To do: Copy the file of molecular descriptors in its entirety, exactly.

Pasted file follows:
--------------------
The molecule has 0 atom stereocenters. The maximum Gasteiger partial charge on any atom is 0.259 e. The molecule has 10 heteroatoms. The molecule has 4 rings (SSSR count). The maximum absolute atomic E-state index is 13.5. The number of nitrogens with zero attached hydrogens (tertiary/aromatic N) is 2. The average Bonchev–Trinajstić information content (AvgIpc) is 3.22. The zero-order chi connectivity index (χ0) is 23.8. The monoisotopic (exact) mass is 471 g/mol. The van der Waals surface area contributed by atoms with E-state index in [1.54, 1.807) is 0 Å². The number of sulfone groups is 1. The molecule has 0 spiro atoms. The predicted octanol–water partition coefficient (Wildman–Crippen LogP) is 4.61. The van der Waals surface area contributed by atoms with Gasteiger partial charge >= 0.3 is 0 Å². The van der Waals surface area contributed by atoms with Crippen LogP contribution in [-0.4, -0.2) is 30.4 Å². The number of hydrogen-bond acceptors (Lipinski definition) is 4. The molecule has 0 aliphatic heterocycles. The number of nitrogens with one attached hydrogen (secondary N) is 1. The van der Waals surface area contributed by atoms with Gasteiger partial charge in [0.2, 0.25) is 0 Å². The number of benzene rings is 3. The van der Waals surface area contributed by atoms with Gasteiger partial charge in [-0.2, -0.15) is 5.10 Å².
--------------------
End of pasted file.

The molecule has 0 atom stereocenters. The maximum Gasteiger partial charge on any atom is 0.259 e. The molecule has 10 heteroatoms. The molecule has 4 rings (SSSR count). The maximum absolute atomic E-state index is 13.5. The number of nitrogens with zero attached hydrogens (tertiary/aromatic N) is 2. The average Bonchev–Trinajstić information content (AvgIpc) is 3.22. The zero-order chi connectivity index (χ0) is 23.8. The monoisotopic (exact) mass is 471 g/mol. The van der Waals surface area contributed by atoms with E-state index in [1.54, 1.807) is 0 Å². The number of sulfone groups is 1. The molecule has 0 spiro atoms. The predicted octanol–water partition coefficient (Wildman–Crippen LogP) is 4.61. The van der Waals surface area contributed by atoms with Gasteiger partial charge >= 0.3 is 0 Å². The van der Waals surface area contributed by atoms with Crippen LogP contribution in [-0.4, -0.2) is 30.4 Å². The number of hydrogen-bond acceptors (Lipinski definition) is 4. The molecule has 0 aliphatic heterocycles. The number of nitrogens with one attached hydrogen (secondary N) is 1. The van der Waals surface area contributed by atoms with Gasteiger partial charge in [0.2, 0.25) is 0 Å². The number of benzene rings is 3. The van der Waals surface area contributed by atoms with Gasteiger partial charge in [-0.2, -0.15) is 5.10 Å².